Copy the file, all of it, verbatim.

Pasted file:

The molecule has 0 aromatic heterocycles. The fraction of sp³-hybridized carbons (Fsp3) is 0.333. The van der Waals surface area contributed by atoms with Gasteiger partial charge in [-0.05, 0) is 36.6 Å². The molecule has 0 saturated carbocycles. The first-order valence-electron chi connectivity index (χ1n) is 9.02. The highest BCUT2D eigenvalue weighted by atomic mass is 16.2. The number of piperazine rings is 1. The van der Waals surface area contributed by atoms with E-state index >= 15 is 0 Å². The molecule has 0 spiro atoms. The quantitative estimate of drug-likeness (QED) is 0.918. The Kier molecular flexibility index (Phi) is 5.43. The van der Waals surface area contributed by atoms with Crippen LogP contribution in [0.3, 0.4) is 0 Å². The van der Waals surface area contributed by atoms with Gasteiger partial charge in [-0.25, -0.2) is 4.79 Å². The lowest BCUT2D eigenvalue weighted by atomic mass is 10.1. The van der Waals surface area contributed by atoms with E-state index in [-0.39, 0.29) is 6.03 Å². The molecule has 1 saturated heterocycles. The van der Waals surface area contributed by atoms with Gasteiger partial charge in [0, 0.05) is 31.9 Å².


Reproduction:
The molecule has 0 aromatic heterocycles. The fraction of sp³-hybridized carbons (Fsp3) is 0.333. The van der Waals surface area contributed by atoms with Gasteiger partial charge in [-0.05, 0) is 36.6 Å². The molecule has 0 saturated carbocycles. The first-order valence-electron chi connectivity index (χ1n) is 9.02. The highest BCUT2D eigenvalue weighted by atomic mass is 16.2. The number of piperazine rings is 1. The van der Waals surface area contributed by atoms with E-state index >= 15 is 0 Å². The molecule has 0 spiro atoms. The quantitative estimate of drug-likeness (QED) is 0.918. The Kier molecular flexibility index (Phi) is 5.43. The van der Waals surface area contributed by atoms with Crippen LogP contribution in [0.3, 0.4) is 0 Å². The van der Waals surface area contributed by atoms with Gasteiger partial charge in [-0.25, -0.2) is 4.79 Å². The lowest BCUT2D eigenvalue weighted by atomic mass is 10.1. The van der Waals surface area contributed by atoms with E-state index in [-0.39, 0.29) is 6.03 Å². The molecule has 1 saturated heterocycles. The van der Waals surface area contributed by atoms with Gasteiger partial charge in [0, 0.05) is 31.9 Å².